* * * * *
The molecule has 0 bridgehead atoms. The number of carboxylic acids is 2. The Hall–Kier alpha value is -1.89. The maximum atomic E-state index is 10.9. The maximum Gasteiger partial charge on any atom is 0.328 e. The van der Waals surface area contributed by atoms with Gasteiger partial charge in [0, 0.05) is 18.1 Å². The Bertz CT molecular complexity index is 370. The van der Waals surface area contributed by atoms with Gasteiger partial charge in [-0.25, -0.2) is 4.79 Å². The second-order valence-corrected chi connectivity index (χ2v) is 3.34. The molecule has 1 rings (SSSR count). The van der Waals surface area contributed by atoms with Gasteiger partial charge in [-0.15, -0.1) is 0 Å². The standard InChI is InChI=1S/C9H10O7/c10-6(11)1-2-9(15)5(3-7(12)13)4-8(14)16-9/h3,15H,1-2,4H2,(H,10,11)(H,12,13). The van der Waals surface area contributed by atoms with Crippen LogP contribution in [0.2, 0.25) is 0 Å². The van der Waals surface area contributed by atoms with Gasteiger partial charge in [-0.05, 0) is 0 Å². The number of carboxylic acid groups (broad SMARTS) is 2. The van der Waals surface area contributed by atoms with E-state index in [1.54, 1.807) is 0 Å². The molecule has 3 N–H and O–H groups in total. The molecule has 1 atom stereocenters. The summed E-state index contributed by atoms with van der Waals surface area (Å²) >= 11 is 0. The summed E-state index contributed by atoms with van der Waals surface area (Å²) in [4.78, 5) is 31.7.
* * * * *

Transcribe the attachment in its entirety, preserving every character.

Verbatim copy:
The molecule has 0 bridgehead atoms. The number of carboxylic acids is 2. The Hall–Kier alpha value is -1.89. The maximum atomic E-state index is 10.9. The maximum Gasteiger partial charge on any atom is 0.328 e. The van der Waals surface area contributed by atoms with Gasteiger partial charge in [0, 0.05) is 18.1 Å². The Bertz CT molecular complexity index is 370. The van der Waals surface area contributed by atoms with Gasteiger partial charge in [-0.25, -0.2) is 4.79 Å². The second-order valence-corrected chi connectivity index (χ2v) is 3.34. The molecule has 1 rings (SSSR count). The van der Waals surface area contributed by atoms with Gasteiger partial charge in [-0.15, -0.1) is 0 Å². The standard InChI is InChI=1S/C9H10O7/c10-6(11)1-2-9(15)5(3-7(12)13)4-8(14)16-9/h3,15H,1-2,4H2,(H,10,11)(H,12,13). The van der Waals surface area contributed by atoms with Crippen LogP contribution in [0.2, 0.25) is 0 Å². The van der Waals surface area contributed by atoms with Gasteiger partial charge in [-0.05, 0) is 0 Å². The number of carboxylic acid groups (broad SMARTS) is 2. The van der Waals surface area contributed by atoms with E-state index in [1.54, 1.807) is 0 Å². The molecule has 3 N–H and O–H groups in total. The molecule has 1 atom stereocenters. The summed E-state index contributed by atoms with van der Waals surface area (Å²) >= 11 is 0. The summed E-state index contributed by atoms with van der Waals surface area (Å²) in [4.78, 5) is 31.7.